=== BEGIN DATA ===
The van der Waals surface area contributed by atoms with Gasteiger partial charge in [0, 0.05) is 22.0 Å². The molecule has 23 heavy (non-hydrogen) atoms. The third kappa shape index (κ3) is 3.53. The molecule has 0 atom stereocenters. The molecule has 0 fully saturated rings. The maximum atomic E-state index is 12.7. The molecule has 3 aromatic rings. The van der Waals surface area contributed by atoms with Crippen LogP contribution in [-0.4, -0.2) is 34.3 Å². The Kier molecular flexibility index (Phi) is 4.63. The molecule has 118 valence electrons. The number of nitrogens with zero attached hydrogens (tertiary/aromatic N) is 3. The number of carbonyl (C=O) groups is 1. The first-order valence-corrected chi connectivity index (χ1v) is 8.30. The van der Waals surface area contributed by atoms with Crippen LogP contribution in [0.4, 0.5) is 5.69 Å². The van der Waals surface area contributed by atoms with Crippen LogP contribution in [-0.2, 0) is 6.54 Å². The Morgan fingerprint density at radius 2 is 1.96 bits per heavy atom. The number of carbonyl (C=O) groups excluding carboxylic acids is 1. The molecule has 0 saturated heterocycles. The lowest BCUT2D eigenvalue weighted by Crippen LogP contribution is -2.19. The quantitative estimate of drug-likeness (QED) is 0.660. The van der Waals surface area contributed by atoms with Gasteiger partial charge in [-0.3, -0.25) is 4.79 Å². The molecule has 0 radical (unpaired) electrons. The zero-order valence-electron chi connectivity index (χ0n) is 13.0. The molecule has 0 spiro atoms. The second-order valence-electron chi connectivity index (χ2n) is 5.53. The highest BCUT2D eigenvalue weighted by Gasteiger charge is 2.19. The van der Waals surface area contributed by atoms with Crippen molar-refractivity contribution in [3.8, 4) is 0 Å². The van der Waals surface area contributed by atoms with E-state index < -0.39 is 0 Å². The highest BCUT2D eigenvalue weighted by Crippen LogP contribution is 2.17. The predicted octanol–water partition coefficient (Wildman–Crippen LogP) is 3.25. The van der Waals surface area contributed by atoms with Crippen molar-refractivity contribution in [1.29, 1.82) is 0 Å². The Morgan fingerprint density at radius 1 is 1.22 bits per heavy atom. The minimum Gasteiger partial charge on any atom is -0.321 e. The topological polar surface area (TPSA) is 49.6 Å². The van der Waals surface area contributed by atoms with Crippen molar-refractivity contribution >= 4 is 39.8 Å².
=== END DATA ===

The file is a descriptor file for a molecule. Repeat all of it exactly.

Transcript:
The van der Waals surface area contributed by atoms with Gasteiger partial charge in [0, 0.05) is 22.0 Å². The molecule has 23 heavy (non-hydrogen) atoms. The third kappa shape index (κ3) is 3.53. The molecule has 0 atom stereocenters. The molecule has 0 fully saturated rings. The maximum atomic E-state index is 12.7. The molecule has 3 aromatic rings. The van der Waals surface area contributed by atoms with Crippen LogP contribution in [-0.4, -0.2) is 34.3 Å². The Kier molecular flexibility index (Phi) is 4.63. The molecule has 118 valence electrons. The number of nitrogens with zero attached hydrogens (tertiary/aromatic N) is 3. The number of carbonyl (C=O) groups is 1. The first-order valence-corrected chi connectivity index (χ1v) is 8.30. The van der Waals surface area contributed by atoms with Crippen LogP contribution in [0.4, 0.5) is 5.69 Å². The van der Waals surface area contributed by atoms with Crippen LogP contribution in [-0.2, 0) is 6.54 Å². The Morgan fingerprint density at radius 2 is 1.96 bits per heavy atom. The number of carbonyl (C=O) groups excluding carboxylic acids is 1. The molecule has 0 saturated heterocycles. The lowest BCUT2D eigenvalue weighted by Crippen LogP contribution is -2.19. The quantitative estimate of drug-likeness (QED) is 0.660. The van der Waals surface area contributed by atoms with Gasteiger partial charge in [-0.3, -0.25) is 4.79 Å². The molecule has 0 radical (unpaired) electrons. The zero-order valence-electron chi connectivity index (χ0n) is 13.0. The molecule has 0 spiro atoms. The second-order valence-electron chi connectivity index (χ2n) is 5.53. The highest BCUT2D eigenvalue weighted by Gasteiger charge is 2.19. The van der Waals surface area contributed by atoms with Crippen molar-refractivity contribution in [3.8, 4) is 0 Å². The van der Waals surface area contributed by atoms with E-state index < -0.39 is 0 Å². The highest BCUT2D eigenvalue weighted by Crippen LogP contribution is 2.17. The predicted octanol–water partition coefficient (Wildman–Crippen LogP) is 3.25. The van der Waals surface area contributed by atoms with Crippen molar-refractivity contribution in [1.29, 1.82) is 0 Å². The Morgan fingerprint density at radius 1 is 1.22 bits per heavy atom. The minimum Gasteiger partial charge on any atom is -0.321 e. The topological polar surface area (TPSA) is 49.6 Å². The van der Waals surface area contributed by atoms with Crippen molar-refractivity contribution >= 4 is 39.8 Å².